"Artemisia" <[email protected]> wrote in message
news:[email protected]
| Back since Friday from touring Provence on my recumbent trike,
Widdershins.
| Here's a non-exhaustive performance account.
|
| I was able to prove that Widdershins, folded, bound and wrapped up in a
| slipcover, can travel perfectly happily on French TGV lines and is
| within regulations. Despite the fact that I was occupying a prodigious
| amount of space, no one even commented. Many kind people offered to help
| me with the luggage, and even the staff seemed perfectly at ease with
| this cargo. The only recommendation is that Widders must always travel
| First Class, where there is much more space. Luckily I had taken that
| into account.
|
| Widdershins also surprised me with his outstanding performances in
| traffic, both on large roads (against my wishes, I ended up on the
| Nationale 7 between Caumont and Avignon), and within towns. I bought him
| as a touring bike, I return with a suspicion that he aspires to be a
| city-bike. These are areas where Flyzipper fails me altogether. Widders
| is impeccably polite at traffic lights, stopping and restarting on
| command. He waits his turn to enter roundabouts, permits me to signal,
| and then gets quickly out of the way of faster traffic. He can even inch
| his way at 20 metres per hour through pedestrian quarters, respectful
| and patient behind old ladies with their walking cages, who do not even
| notice there's a metallic orange monster arachnid just behind them.
|
| However, I'm not really finding him comfortable over distances, and here
| we have some glitches to work out. The worst was the excruciatng pain
| caused by the SPD pedals and clip-in shoes. This was torture after the
| first few kilometers. A long discussion in the cycling newsgroups helped
| somewhat, as I was able to adjust the position of the clip to hurt less,
| but these still are not comfort shoes by a long way. The SPD shoes also
| meant that I couldn't really walk anywhere.
|
| I feel the road much more than on an upright bike. I especially hate the
| configuration of a cambered road, cycling lane on one side, and ditch
| just next to the lane. All my effort goes into keeping out of the ditch,
| and however flat, such roads are always uphill.
|
| The wireless bike computer (Sigma BC2006 - piece of shite) also conked
| out after the first 6km. It was new, an essential navigation tool, and
| this was infuriating. On the upside, I discovered what it would have
| helped to know from the beginning - no need for a wireless, it is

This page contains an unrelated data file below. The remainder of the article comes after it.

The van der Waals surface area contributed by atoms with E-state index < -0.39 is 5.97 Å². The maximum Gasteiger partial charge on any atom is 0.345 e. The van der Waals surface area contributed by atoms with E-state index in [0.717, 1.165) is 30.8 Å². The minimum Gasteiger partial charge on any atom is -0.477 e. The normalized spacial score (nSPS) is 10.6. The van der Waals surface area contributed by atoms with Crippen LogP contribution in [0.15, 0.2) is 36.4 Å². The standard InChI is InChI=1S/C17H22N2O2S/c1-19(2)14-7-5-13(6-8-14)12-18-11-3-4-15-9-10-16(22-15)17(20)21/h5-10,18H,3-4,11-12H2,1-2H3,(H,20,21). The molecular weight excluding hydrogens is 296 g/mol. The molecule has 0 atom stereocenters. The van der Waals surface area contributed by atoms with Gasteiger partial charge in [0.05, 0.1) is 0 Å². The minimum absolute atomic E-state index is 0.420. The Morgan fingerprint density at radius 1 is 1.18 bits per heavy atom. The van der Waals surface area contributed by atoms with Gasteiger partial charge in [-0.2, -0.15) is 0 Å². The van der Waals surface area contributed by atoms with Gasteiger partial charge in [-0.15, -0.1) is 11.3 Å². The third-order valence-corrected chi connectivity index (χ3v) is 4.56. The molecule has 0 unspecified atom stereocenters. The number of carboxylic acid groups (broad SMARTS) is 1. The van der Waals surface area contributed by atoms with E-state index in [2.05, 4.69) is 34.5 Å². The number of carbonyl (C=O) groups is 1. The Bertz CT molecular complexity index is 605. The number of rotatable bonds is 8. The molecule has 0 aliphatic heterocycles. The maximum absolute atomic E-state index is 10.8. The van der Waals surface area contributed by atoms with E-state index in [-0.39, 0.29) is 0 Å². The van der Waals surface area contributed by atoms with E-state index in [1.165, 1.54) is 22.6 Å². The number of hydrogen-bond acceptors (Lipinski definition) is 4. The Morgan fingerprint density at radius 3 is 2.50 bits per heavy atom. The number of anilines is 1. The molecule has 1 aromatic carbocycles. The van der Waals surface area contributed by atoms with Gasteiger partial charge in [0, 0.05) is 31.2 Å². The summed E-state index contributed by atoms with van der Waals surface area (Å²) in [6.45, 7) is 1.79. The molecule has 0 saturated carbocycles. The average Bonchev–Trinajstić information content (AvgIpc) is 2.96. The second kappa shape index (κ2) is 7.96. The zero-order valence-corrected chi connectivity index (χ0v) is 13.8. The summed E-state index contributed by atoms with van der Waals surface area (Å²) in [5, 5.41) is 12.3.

| perfectly possible to position a wired model on the mudguard mount. So
| Widders now has a bog standard Sigma 1600, just like my other bikes,
| courtesy of a very nice bike shop in Vaison la Romaine.
|
| Travelling with Widdershins is a *****. I have to allow about an hour
| and a half for the dismantling or reassembly - a VERY far cry from the
| 90 seconds folding time advertized on the Web site! "Quick release
| levers" is a joke. The central lever, that permits the bike to fold or
| holds it rigid, works or not, entirely on its own terms, and in its own
| time. You might get lucky and compact the bike in half an hour - or you
| could be there, struggling in a pool of sweat, until the train has left.
| The wheels too, are very tricky to remove and replace, and every time
| they have been out of the bike they get "voilées" - I don't know the
| English expression - it means that they stick in the brakes and do not
| turn fluidly. On the way into Vaison, the left wheel was so stuck that
| the trike was drawing to a halt on downhill runs! When he delivered the
| trike, my Darth told me that this is because the brakes must absolutely
| not be touched, or the levers activated, when the wheels are not in
| their axels. All very well, but it is pertty much impossible to edge
| them in or out without touching the brakes, and you have no control over
| what happens to the levers when the covered bike is being squeezed into
| a train compartment or a taxi. The manual says that the brakes should be
| blocked with the clips used in delivery - but I was given no such clips.
| I tried bits of cardboard on the way back but they didn't stay in. This
| is a big glitch to sort out because I cannot go to the Darth to get the
| brakes readjusted every single time the bike has been folded.
|
| Trike apart, the trip had its ups and downs. The base hotel in Avignon
| was so far out of town that once you were there, you were its prisoner.